High Voltage Warning: How to identify wires in the socket
Don’t trust the colour of the wires. Unless you are 100% sure that the electrical jobs were always carried out to a professional standard, inspect the wires.
The easiest way to identify the L wire in the wall switch hole is to unscrew the switch plate with care and use a multimeter in AC setting to measure the voltage against ground connection (you can use extension lead if there is no ground wire (usually yellow & green). The Live wire should report back with voltage.

Some of the switches will require an additional capacitor to be added between the Live wire coming out of the switch and the neutral wire. The capacitor allows more current to flow through, to power up the smart switch.

How to find switch loop in the ceiling fitting
Don’t trust the colour of the wires. Unless you are 100% sure that the electrical jobs were always carried out to a professional standard, inspect the wires.
Switch the light on, then power down the light circuit at the circuit breaker. This will serve you in 2 ways: to make sure the power is down, and to set the wall switch in “closed” position.
Use a multimeter in the continuity mode to find the “loop” ends. Test 2 cables at the time until a pair is found. Pay attention to the colour of the wires inside the wall switch hole.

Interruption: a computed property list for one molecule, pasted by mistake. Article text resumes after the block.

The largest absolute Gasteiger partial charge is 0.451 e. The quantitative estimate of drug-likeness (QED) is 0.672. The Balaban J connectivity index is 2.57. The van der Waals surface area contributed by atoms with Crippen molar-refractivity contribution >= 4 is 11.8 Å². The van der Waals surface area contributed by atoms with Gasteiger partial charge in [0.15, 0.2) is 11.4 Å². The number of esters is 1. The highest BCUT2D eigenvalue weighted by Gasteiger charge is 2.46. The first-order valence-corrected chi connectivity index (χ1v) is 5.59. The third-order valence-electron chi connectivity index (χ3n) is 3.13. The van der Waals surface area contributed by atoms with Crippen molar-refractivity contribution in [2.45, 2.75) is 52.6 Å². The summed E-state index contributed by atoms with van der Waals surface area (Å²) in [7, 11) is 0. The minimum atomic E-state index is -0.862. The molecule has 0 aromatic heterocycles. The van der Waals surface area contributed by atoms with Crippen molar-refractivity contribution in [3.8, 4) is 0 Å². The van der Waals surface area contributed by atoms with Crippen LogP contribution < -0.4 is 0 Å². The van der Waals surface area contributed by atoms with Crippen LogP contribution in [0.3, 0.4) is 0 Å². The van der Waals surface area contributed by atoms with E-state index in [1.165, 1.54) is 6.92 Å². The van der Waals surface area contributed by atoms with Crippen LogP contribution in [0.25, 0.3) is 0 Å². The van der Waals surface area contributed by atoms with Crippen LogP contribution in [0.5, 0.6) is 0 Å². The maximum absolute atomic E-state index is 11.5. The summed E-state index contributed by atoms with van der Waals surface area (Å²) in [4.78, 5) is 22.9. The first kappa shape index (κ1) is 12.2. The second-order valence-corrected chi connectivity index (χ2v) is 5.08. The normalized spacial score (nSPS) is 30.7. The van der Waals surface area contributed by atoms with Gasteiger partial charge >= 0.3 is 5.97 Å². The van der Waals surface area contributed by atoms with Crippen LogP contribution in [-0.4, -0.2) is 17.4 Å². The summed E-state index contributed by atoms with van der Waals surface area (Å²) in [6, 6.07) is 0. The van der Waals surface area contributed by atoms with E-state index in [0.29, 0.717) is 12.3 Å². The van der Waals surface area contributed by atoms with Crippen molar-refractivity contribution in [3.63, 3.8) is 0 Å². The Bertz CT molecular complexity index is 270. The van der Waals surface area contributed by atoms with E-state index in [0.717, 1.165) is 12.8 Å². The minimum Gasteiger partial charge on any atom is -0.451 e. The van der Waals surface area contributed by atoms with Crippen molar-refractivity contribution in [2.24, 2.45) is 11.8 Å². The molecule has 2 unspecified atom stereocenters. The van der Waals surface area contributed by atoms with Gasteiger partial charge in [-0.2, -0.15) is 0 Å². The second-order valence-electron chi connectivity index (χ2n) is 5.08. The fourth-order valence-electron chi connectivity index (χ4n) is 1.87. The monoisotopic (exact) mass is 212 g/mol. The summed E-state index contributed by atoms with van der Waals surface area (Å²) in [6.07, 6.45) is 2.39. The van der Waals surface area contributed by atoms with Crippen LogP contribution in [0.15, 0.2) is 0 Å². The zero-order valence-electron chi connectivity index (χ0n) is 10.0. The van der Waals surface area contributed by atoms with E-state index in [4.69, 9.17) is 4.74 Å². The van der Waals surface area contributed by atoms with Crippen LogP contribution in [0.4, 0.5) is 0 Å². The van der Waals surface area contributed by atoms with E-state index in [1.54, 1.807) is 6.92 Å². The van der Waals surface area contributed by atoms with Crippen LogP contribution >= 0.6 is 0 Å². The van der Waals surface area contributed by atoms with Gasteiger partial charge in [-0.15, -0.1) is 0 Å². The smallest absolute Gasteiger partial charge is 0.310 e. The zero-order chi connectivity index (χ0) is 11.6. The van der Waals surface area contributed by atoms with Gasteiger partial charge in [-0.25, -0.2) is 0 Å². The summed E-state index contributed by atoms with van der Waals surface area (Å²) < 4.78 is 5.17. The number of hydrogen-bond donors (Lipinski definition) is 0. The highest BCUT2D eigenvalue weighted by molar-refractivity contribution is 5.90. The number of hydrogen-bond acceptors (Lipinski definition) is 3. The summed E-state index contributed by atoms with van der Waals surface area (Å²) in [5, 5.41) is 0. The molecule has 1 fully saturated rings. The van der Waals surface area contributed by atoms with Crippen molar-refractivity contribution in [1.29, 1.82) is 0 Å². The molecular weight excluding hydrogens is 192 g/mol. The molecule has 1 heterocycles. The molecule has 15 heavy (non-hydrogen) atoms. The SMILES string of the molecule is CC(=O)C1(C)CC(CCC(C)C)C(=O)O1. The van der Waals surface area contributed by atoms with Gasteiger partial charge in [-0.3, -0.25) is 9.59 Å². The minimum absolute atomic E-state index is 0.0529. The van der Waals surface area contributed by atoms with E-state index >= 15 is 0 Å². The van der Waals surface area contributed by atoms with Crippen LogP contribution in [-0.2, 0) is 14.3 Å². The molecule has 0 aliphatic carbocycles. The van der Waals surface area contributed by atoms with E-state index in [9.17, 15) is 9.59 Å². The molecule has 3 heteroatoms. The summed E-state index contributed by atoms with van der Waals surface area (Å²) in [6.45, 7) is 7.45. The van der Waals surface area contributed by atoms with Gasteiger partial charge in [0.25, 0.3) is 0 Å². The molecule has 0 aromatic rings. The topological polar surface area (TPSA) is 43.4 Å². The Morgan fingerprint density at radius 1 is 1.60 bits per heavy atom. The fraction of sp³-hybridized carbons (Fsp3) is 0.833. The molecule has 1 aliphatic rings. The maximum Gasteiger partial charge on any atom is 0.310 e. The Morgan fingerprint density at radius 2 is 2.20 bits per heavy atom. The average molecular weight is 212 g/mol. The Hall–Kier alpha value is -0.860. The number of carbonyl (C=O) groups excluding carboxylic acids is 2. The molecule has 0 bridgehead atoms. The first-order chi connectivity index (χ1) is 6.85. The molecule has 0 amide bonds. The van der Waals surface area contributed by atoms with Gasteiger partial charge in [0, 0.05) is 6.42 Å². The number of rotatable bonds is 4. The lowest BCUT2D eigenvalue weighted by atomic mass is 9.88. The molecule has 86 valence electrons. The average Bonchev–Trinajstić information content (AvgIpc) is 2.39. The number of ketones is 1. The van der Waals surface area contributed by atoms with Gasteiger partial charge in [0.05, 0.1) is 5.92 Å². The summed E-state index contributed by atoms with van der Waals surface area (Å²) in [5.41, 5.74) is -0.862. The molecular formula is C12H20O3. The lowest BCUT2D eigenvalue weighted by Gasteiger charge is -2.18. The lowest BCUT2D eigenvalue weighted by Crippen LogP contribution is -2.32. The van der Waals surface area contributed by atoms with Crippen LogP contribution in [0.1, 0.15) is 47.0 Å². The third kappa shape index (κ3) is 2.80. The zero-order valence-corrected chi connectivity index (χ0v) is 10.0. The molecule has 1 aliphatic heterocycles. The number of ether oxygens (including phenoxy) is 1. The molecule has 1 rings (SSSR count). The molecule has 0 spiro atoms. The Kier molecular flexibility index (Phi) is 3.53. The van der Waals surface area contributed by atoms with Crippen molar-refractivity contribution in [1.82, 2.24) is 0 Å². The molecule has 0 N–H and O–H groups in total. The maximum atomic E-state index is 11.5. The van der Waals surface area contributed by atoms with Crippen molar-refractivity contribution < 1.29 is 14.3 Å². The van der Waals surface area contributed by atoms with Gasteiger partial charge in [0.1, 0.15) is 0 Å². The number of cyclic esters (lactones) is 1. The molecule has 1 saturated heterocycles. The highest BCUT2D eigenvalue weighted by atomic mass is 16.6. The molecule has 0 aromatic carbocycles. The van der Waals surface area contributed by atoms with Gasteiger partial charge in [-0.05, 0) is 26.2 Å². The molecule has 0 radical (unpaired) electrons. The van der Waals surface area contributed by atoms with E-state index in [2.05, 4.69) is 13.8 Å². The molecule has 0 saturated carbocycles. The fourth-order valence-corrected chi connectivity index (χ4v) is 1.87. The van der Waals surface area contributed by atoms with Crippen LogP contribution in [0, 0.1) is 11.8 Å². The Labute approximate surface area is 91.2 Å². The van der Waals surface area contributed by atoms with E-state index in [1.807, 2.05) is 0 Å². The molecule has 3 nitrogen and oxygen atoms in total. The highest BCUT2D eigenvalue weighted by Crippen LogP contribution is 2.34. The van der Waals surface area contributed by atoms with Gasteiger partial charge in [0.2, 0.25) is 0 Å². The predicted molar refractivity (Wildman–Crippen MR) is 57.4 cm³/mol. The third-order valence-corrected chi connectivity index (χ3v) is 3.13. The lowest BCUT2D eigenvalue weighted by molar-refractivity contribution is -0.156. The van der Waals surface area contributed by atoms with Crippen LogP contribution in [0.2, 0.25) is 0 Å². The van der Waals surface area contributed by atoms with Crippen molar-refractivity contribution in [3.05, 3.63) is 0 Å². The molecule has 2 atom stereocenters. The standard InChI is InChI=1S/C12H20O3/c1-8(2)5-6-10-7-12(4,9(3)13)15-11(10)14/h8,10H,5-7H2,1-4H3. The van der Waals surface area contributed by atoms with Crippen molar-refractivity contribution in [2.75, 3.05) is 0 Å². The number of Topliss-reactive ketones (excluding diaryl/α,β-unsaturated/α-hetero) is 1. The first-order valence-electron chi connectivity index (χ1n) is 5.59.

Cons and pros

Each technology comes with advantages and things to consider. Smart switches are no different and offer certain benefits over smart lightbulbs. Carefully examine your circumstances to know which one is the best fit for you and if you are ok with the consequences of your choices.

Lightbulbs

PROCON
Inexpensiverender wall switch useless
Easy to fit & replaceone per light socket required
Zigbee ones act as a mesh router
Great choice of bulbs
Support dimming, colour change
can be used with lamps

As you can see, smart lightbulbs come a long way to provide our smart home with the best features of IoT control at the cost of not being able to use wall switching. For some, it’s a small price to pay, others will find this inconvenience annoying.

Smart Wall Switches

PROCON
Becomes more affordableneed professional installation
keeps wall switch operationalharder to replace
Zigbee ones act as a mesh routerdimming may require special bulbs
You can use existing bulbscan’t be used with lamps
Support dimming, colour changean occasional flicker of the light at toggle
one per wall switch